At a time when we've got a royal commission taking place, a royal commission which the Coalition voted against 26 times, I'd call on the Coalition to pick up Labor's plan to make remittance transparency fairer. And if they don't pick it up, if they don't fix the remittance market, then Labor will, to get a fair deal for multicultural communities and a fairer deal for those in the developing world who are being assisted by remittances.
We're very happy to take questions.
REPORTER: [inaudible] remittances to India?
LEIGH: I can certainly get you the exact number for bilateral flows to India. Last time I looked at it, it was one of the most significant countries for Australians to send remittances.
REPORTER: [inaudible] compare the exchange rate to?
LEIGH: You're absolutely right and this goes to the way in which the remittance market works at the moment. We have a benchmark exchange rate fee - that's what you say if you go to Yahoo Finance or the Google Finance. And that benchmark fee is what we would ask all remittance providers to compare their offerings to. So if you want to tell your customers that you’re charging a zero flat fee but you're going to have a 15 per cent mark-up on the exchange rate, then you'll have to be honest about that about that. Right now, firms are saying ‘we charge no fee’ but then they're charging these fat mark ups over the benchmark exchange rate, and giving customers a worse deal.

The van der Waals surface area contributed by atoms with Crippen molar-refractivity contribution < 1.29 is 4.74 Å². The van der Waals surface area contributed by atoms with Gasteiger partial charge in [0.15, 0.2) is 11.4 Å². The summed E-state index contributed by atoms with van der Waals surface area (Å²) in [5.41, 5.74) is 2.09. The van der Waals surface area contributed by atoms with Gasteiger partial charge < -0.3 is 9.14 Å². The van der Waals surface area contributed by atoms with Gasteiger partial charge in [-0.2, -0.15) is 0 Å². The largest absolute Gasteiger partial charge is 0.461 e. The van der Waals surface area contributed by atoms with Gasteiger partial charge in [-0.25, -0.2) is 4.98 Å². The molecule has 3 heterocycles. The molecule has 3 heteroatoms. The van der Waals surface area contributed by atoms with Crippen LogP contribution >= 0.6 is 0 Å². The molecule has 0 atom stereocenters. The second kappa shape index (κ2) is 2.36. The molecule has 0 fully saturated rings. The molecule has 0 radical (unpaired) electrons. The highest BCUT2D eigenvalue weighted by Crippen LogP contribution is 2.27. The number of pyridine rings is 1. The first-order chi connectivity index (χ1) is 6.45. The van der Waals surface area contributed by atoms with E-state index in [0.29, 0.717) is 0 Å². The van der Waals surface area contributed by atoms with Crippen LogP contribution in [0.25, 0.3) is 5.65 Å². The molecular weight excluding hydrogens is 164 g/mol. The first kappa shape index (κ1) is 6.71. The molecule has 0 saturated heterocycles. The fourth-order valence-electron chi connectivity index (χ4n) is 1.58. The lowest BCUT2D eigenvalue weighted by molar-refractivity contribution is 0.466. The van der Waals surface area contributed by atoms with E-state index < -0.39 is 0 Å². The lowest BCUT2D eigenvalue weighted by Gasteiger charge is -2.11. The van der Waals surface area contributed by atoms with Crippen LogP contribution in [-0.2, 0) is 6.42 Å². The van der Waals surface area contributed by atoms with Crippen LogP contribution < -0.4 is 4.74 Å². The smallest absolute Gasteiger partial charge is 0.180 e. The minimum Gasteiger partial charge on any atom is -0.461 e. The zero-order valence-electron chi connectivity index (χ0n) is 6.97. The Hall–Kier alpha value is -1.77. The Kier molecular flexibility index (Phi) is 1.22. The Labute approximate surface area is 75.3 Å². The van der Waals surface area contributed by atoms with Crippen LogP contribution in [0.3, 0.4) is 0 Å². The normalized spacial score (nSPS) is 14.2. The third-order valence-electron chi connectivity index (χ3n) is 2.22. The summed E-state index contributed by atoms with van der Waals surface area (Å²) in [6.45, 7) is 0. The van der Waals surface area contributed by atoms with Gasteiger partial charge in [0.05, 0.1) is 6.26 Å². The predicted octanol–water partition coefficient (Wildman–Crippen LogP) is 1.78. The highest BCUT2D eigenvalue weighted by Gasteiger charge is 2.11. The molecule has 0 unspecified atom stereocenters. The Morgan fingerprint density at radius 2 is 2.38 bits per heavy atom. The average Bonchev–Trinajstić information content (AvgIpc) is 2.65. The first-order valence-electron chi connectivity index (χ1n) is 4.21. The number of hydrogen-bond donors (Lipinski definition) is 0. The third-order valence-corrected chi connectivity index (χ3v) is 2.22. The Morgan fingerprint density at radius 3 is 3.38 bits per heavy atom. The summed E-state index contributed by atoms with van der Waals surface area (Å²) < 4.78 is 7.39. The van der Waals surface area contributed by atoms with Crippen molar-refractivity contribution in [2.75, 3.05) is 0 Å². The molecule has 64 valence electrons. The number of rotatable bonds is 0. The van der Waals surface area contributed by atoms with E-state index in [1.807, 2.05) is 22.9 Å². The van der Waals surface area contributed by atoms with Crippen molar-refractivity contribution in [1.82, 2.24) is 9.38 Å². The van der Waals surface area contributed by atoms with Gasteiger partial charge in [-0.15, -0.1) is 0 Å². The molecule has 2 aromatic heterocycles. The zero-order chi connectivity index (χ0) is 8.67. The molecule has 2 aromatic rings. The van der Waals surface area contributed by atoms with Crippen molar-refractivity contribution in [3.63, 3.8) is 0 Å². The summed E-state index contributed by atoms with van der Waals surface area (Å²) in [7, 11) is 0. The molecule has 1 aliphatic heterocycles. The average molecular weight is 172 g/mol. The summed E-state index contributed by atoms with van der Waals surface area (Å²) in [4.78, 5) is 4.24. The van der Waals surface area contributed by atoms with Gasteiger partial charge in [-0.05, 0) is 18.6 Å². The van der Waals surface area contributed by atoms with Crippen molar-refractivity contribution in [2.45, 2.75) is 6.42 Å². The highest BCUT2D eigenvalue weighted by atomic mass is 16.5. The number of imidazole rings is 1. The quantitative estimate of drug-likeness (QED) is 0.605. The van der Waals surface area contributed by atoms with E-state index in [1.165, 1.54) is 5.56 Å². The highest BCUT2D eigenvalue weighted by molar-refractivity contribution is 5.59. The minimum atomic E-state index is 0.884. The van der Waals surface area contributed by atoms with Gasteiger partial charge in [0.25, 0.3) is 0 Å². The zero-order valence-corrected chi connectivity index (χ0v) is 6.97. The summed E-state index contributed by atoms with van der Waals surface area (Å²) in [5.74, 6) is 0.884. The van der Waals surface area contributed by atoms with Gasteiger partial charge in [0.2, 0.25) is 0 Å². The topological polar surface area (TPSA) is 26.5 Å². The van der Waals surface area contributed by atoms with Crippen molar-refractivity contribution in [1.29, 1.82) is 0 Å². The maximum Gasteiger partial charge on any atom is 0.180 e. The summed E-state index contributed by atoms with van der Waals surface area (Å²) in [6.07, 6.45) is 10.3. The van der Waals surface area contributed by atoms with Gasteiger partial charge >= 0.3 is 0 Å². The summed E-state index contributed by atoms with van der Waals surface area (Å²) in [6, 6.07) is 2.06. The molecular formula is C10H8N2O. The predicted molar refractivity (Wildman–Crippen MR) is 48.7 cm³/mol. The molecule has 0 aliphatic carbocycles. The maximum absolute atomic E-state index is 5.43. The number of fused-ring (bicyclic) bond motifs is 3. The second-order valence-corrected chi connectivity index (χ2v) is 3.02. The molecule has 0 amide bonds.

REPORTER: [inaudible] government fix the exchange rate?
LEIGH: Well, as you know, Australia floated its exchange rates in the early 1980s and so the exchange rate is set by the market. We certainly wouldn't be proposing to go back to fixing the exchange rate. What we think is that if you're doing remittances, you should be able to see the real cost compared to the exchange rate - what's the remittance provider getting through its fees and what's it getting through giving you an exchange rate that's a little bit worse than the benchmark.
REPORTER: [inaudible] Labor budget look like?
LEIGH: So there is going to be an awful lot different in terms of budgets if we're successful in winning an election, but a high level there are three big things. First, we would make sure that Australians got bigger personal income tax cuts then the Coalition will offer. Their personal income tax cuts are targeted to multinationals and millionaires, ours will be targeted at average workers. Second, we’ll invest more in our schools and hospitals as we know Australians want every school to be a great school. They don't want us to have the biggest tax loopholes in the world – they want us to have the best schools in the world. And third, we’ll deliver bigger budget surpluses over the four years and over the medium term. We can do that because of the hard economic work done by Bill Shorten, Chris Bowen, Jim Chalmers and the rest of the economic team. Thanks very much everyone.
Authorised by Noah Carroll, ALP, Canberra.